I just finished reading The Bazaar of Bad Dreams, Stephen King’s new collection.
A King fan since I read Carrie, I am sorry to say the short stories in this book are not up to King’s best work. None of the stories are truly awful, but none are memorable, either; except for the last story – Summer Thunder.
It’s a melancholy piece about the end of the world; somewhat reminiscent of the early pages of The Stand, but with a tighter focus. Stuart Redman and Glen Bateman come to mind, as King relates the last few days of two men and a dog, and although the ending is expected it still carries quite a punch.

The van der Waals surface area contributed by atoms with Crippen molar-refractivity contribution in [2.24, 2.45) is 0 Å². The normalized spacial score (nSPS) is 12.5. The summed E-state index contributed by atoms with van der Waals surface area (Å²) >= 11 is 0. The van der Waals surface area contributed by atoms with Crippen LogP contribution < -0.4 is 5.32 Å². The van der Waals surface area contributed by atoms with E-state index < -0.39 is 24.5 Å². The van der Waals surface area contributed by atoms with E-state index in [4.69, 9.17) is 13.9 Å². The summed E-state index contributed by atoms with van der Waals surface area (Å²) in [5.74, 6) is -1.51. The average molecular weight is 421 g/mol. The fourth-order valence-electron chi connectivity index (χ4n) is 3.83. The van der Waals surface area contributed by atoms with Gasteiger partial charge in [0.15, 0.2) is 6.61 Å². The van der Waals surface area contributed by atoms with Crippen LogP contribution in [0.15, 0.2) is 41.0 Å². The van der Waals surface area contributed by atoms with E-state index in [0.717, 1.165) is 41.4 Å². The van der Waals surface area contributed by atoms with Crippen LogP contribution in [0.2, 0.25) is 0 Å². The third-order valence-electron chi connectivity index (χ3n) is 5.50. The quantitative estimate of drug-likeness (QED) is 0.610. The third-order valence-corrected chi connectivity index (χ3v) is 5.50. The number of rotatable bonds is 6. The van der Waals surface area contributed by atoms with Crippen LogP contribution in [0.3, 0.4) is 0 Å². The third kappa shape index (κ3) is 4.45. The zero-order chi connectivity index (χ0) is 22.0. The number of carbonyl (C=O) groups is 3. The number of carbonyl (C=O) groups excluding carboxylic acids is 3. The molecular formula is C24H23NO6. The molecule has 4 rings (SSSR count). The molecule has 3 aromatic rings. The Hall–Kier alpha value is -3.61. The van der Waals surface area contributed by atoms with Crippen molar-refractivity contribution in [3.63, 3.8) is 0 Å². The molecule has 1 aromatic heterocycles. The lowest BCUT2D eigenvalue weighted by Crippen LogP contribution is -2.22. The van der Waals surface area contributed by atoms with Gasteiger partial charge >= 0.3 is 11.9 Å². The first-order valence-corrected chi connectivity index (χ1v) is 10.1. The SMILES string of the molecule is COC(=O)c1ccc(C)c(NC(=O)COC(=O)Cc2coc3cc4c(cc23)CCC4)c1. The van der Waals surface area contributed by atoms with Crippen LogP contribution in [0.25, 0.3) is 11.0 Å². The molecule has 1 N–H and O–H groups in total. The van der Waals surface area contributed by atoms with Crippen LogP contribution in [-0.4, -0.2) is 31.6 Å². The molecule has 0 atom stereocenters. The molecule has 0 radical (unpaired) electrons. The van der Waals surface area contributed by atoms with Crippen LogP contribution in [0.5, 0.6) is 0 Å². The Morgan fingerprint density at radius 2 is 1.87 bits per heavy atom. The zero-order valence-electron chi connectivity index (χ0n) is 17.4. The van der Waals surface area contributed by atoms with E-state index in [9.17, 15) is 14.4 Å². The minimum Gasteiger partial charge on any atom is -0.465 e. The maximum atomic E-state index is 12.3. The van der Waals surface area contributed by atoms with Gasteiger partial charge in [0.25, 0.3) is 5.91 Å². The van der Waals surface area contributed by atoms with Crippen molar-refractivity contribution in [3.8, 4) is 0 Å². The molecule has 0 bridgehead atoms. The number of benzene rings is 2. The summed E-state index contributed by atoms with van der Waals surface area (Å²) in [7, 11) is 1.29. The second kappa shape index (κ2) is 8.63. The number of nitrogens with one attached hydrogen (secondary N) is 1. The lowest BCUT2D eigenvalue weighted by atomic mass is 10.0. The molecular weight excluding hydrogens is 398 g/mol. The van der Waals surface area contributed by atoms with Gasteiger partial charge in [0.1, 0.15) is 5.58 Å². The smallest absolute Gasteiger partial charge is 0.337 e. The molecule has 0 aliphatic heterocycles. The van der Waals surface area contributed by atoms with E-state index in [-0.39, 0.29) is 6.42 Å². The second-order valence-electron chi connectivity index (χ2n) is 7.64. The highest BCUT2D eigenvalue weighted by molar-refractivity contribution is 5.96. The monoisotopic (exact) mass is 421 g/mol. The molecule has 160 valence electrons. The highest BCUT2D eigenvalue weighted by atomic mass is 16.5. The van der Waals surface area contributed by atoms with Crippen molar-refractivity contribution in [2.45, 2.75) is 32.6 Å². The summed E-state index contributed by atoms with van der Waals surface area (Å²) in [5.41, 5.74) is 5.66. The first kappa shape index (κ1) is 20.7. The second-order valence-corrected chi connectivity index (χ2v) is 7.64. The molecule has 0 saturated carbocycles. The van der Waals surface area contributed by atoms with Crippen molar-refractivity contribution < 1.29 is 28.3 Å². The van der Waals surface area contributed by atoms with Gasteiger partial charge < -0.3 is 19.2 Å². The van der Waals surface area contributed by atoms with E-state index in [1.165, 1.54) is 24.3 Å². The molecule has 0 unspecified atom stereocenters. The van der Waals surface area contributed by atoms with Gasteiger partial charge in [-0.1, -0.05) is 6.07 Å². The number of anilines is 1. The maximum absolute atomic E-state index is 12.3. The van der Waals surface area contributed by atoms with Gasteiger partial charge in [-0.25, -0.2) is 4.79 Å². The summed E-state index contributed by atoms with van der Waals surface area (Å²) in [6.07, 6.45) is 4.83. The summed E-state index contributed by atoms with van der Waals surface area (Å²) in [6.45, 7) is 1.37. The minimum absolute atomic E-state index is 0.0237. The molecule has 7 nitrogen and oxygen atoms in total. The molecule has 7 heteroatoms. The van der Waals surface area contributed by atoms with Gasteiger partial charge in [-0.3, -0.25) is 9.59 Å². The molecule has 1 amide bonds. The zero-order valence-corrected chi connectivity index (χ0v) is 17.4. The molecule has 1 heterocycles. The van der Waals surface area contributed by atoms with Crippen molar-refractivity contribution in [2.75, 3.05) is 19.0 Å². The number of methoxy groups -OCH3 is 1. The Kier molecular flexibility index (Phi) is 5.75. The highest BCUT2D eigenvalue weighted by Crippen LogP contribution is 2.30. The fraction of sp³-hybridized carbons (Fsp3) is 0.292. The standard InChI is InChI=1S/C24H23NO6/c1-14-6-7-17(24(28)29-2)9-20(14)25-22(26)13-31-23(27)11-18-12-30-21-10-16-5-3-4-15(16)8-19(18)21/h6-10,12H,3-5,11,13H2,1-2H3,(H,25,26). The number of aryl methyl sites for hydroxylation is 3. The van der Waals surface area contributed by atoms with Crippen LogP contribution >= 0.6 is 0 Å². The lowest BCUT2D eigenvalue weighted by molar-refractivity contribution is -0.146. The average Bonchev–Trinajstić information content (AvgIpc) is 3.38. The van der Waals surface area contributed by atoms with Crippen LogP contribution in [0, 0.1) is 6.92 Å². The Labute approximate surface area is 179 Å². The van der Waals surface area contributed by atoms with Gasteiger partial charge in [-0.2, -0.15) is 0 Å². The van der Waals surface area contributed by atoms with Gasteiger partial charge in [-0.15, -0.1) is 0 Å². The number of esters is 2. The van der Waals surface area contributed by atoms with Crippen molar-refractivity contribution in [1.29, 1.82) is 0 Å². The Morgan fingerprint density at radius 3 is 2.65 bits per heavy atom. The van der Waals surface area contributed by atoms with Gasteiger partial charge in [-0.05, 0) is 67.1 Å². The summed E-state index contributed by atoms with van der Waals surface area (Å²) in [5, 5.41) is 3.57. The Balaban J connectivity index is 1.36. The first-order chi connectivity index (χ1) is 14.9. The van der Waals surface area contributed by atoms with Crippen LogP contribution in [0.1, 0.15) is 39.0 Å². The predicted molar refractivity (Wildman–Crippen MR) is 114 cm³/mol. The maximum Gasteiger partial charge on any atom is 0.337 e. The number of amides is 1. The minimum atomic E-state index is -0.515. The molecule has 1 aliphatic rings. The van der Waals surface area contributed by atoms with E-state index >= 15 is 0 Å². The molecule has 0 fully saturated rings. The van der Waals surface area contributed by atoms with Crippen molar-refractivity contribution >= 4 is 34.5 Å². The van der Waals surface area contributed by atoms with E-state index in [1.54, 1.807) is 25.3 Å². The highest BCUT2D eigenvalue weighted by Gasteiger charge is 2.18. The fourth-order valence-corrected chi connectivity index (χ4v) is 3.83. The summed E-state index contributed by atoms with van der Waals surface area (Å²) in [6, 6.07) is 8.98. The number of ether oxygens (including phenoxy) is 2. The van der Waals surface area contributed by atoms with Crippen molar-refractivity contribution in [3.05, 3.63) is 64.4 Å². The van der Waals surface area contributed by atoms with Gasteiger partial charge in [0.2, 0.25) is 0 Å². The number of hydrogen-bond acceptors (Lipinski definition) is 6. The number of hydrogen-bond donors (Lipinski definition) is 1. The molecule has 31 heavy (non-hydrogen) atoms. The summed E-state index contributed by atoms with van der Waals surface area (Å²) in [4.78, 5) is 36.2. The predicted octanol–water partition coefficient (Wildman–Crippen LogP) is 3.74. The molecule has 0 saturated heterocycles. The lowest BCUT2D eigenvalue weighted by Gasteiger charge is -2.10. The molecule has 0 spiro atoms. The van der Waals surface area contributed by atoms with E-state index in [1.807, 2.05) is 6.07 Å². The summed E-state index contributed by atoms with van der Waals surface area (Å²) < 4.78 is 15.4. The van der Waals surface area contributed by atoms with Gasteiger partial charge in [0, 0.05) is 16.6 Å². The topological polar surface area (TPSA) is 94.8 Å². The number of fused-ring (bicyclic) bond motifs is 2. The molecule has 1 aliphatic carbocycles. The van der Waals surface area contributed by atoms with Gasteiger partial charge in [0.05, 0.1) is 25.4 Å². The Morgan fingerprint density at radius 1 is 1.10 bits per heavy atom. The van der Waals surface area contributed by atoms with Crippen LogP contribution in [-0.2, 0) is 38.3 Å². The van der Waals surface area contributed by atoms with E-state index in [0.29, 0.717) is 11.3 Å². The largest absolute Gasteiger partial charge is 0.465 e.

Just before King, I read George R.R. Martin’s A Knight of the Seven Kingdoms.
Although it’s novel length, it’s really a collection of three connected novellas set in Westeros two hundred years before the Starks and Lannisters and Baratheons went at it, toe to toe.
I was drawn into the lives of Ser Duncan the Tall, a hedge knight who is far too honest and noble for his own good, and his squire, Egg, who is really a prince-to-be, Aegon Targaryen. Although the stories were previously published in 1998, 2003 and 2010, I had never read them. The first one, The Sworn Sword, is the best, but I enjoyed all three tales. If you’re a fan of Martin, the book is well worth the read.
Now if we can just get George to finish the next A Song of Ice and Fire novel …